Manual Versus Mechanical Chest Compressions on Surfaces of Varying Softness With or Without Backboards: A Randomized, Crossover Manikin Study

J Emerg Med. 2016 Apr;50(4):594-600.e1. doi: 10.1016/j.jemermed.2015.10.002. Epub 2015 Nov 19.

Abstract

Background: Chest compression quality is decisive for overall outcome after cardiac arrest. Chest compression depth may decrease when cardiopulmonary resuscitation (CPR) is performed on a mattress, and the use of a backboard does not necessarily improve compression depth. Mechanical chest compression devices may overcome this problem.

Objectives: We sought to investigate the effectiveness of manual chest compressions both with and without a backboard compared to mechanical CPR performed on surfaces of different softness.

Methods: Twenty-four advanced life support (ALS)-certified rescuers were enrolled. LUCAS2 (Physio-Control, Redmond, WA) delivers 52 ± 2 mm deep chest compressions and active decompressions back to the neutral position (frequency 102 min(-1); duty cycle, 50%). This simulated CPR scenario was performed on a Resusci-Anne manikin (Laerdal, Stavanger, Norway) that was lying on 3 different surfaces: 1) a concrete floor, 2) a firm standard mattress, and 3) a pressure-relieving mattress. Data were recorded by the Laerdal Skill Reporting System.

Results: Manual chest compression with or without a backboard were performed correctly less often than mechanical chest compressions (floor: 33% [interquartile range {IQR}, 27-48%] vs. 90% [IQR, 86-94%], p < 0.001; standard mattress: 32% [IQR, 20-45%] vs. 27% [IQR, 14-46%] vs. 91% [IQR, 51-94%], p < 0.001; and pressure-relieving mattress 29% [IQR, 17-49%] vs. 30% [IQR, 17-52%] vs. 91% [IQR, 87-95%], p < 0.001). The mean compression depth on both mattresses was deeper with mechanical chest compressions (floor: 53 mm [range, 47-57 mm] vs. 56 mm [range, 54-57 mm], p = 0.003; standard mattress: 50 mm [range, 44-55 mm] vs. 51 mm [range, 47-55 mm] vs. 55 mm [range, 54-58 mm], p < 0.001; and pressure-relieving mattress: 49 mm [range, 44-55 mm] vs. 50 mm [range, 44-53 mm] vs. 55 mm [range, 55-56 mm], p < 0.001). In this ∼6-min scenario, the mean hands-off time was ∼15 to 20 s shorter in the manual CPR scenarios.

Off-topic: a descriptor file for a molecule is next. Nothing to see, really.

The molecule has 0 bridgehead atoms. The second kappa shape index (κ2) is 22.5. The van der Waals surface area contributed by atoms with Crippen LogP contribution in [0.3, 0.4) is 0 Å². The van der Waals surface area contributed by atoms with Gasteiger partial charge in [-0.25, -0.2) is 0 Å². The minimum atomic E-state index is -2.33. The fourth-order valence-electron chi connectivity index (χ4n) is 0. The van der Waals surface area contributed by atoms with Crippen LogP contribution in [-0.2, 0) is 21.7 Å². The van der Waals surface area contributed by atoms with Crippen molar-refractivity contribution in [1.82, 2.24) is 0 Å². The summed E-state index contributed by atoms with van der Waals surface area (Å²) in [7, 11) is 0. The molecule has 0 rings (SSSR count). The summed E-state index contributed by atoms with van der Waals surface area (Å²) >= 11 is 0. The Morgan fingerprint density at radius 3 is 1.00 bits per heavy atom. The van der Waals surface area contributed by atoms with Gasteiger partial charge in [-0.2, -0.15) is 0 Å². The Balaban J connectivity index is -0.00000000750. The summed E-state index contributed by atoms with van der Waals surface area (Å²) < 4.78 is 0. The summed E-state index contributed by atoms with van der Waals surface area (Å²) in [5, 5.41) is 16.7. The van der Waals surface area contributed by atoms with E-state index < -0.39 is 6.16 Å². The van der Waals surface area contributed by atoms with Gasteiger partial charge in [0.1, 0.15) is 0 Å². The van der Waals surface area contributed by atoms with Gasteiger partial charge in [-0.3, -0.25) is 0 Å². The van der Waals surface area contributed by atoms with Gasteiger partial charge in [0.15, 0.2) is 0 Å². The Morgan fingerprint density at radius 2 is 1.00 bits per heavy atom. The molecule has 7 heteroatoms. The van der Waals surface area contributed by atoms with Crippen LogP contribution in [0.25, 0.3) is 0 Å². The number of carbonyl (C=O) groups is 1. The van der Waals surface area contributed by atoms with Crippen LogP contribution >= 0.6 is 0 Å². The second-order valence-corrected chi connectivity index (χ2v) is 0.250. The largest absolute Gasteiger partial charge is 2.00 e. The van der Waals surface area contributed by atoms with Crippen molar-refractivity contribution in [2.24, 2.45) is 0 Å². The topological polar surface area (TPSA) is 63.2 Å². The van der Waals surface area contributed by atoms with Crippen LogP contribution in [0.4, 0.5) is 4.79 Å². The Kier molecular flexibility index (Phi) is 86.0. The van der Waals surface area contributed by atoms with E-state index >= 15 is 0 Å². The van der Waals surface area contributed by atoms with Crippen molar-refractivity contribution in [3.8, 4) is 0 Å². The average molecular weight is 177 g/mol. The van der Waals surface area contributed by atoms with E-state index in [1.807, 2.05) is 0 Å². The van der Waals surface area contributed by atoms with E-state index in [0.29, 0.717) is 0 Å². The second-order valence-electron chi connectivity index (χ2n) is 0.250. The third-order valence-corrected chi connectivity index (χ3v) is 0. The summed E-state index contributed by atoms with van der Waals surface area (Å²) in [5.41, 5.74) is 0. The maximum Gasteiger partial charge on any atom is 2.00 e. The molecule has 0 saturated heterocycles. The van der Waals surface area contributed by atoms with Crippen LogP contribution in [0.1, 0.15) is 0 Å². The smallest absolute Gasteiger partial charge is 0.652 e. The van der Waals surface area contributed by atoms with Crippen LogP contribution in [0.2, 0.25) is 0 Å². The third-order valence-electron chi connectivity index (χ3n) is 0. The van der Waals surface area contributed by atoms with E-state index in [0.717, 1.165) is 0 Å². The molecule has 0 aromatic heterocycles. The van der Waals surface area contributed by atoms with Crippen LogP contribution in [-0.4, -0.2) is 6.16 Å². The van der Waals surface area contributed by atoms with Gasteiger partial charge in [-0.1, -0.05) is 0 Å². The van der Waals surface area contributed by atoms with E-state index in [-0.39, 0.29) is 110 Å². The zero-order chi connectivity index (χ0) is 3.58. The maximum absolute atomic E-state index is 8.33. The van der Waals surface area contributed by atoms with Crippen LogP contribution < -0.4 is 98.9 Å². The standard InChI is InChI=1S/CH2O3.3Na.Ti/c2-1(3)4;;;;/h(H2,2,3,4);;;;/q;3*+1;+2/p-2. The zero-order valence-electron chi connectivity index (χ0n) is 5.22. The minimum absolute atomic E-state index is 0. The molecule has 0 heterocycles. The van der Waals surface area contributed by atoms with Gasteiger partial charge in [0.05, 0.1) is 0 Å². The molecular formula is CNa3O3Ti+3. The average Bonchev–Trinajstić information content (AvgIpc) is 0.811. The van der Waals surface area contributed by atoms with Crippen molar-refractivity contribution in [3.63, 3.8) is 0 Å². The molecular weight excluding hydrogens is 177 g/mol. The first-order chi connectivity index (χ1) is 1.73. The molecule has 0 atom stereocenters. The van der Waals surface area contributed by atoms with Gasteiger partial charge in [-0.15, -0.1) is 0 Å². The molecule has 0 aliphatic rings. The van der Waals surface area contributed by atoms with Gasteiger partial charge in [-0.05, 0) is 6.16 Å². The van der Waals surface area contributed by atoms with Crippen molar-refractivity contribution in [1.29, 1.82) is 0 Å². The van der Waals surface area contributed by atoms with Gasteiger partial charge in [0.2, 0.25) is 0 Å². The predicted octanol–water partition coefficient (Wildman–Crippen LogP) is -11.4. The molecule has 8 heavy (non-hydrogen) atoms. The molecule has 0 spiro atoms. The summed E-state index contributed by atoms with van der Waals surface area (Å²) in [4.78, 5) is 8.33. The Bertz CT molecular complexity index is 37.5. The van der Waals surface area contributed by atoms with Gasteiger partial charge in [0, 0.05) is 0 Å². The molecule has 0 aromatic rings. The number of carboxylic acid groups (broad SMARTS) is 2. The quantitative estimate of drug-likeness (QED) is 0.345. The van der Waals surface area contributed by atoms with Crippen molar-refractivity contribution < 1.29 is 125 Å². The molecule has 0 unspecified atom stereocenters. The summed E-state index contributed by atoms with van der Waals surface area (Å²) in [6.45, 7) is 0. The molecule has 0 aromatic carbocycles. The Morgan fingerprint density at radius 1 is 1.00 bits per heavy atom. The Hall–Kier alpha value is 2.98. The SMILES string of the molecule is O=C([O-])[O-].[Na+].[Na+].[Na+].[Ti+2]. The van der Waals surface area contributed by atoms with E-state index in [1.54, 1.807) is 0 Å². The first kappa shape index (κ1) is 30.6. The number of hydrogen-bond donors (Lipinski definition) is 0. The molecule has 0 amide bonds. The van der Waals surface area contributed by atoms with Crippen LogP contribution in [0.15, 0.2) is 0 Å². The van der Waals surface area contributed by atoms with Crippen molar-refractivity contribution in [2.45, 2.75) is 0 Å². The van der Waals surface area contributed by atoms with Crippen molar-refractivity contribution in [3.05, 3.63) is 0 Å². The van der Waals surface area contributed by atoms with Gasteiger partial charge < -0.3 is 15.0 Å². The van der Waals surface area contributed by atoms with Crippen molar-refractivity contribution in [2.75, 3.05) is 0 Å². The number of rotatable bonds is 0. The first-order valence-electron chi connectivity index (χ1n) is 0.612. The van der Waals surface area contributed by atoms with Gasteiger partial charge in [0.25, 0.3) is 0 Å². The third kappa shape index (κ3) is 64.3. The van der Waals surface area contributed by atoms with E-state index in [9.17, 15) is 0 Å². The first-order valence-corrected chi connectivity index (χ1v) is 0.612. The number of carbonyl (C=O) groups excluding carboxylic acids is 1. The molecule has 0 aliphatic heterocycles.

Conclusions: In this experimental study, only ∼30% of manual chest compressions were performed correctly compared to ∼90% of mechanical chest compressions, regardless of the underlying surface. Backboard use did not influence the mean compression depth during manual CPR. Chest compressions were deeper with mechanical CPR. The mean hands-off time was shorter with manual CPR.

Keywords: CPR; LUCAS; backboard; chest compressions; manikin; mattress.

Publication types

  • Randomized Controlled Trial

MeSH terms

  • Beds
  • Cross-Over Studies
  • Equipment Design
  • Heart Massage / instrumentation
  • Heart Massage / methods*
  • Manikins*
  • Pressure